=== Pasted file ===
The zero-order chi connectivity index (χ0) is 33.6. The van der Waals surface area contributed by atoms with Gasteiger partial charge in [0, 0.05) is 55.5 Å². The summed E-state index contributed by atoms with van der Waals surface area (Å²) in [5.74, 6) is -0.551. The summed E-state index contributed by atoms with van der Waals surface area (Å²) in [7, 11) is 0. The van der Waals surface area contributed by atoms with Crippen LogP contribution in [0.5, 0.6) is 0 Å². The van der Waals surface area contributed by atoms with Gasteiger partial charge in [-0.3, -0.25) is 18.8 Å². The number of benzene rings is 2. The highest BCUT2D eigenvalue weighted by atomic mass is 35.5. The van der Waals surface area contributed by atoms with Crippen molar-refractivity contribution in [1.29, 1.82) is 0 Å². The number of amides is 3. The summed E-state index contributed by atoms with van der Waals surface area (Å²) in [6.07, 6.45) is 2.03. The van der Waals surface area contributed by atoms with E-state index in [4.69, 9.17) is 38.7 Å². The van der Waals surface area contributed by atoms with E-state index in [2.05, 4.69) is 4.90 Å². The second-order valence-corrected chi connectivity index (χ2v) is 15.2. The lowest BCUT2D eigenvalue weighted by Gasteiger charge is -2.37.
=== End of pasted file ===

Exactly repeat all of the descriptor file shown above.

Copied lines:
The zero-order chi connectivity index (χ0) is 33.6. The van der Waals surface area contributed by atoms with Gasteiger partial charge in [0, 0.05) is 55.5 Å². The summed E-state index contributed by atoms with van der Waals surface area (Å²) in [5.74, 6) is -0.551. The summed E-state index contributed by atoms with van der Waals surface area (Å²) in [7, 11) is 0. The van der Waals surface area contributed by atoms with Crippen LogP contribution in [0.5, 0.6) is 0 Å². The van der Waals surface area contributed by atoms with Gasteiger partial charge in [-0.3, -0.25) is 18.8 Å². The number of benzene rings is 2. The highest BCUT2D eigenvalue weighted by atomic mass is 35.5. The van der Waals surface area contributed by atoms with Crippen molar-refractivity contribution in [1.29, 1.82) is 0 Å². The number of amides is 3. The summed E-state index contributed by atoms with van der Waals surface area (Å²) in [6.07, 6.45) is 2.03. The van der Waals surface area contributed by atoms with E-state index in [4.69, 9.17) is 38.7 Å². The van der Waals surface area contributed by atoms with E-state index in [2.05, 4.69) is 4.90 Å². The second-order valence-corrected chi connectivity index (χ2v) is 15.2. The lowest BCUT2D eigenvalue weighted by Gasteiger charge is -2.37.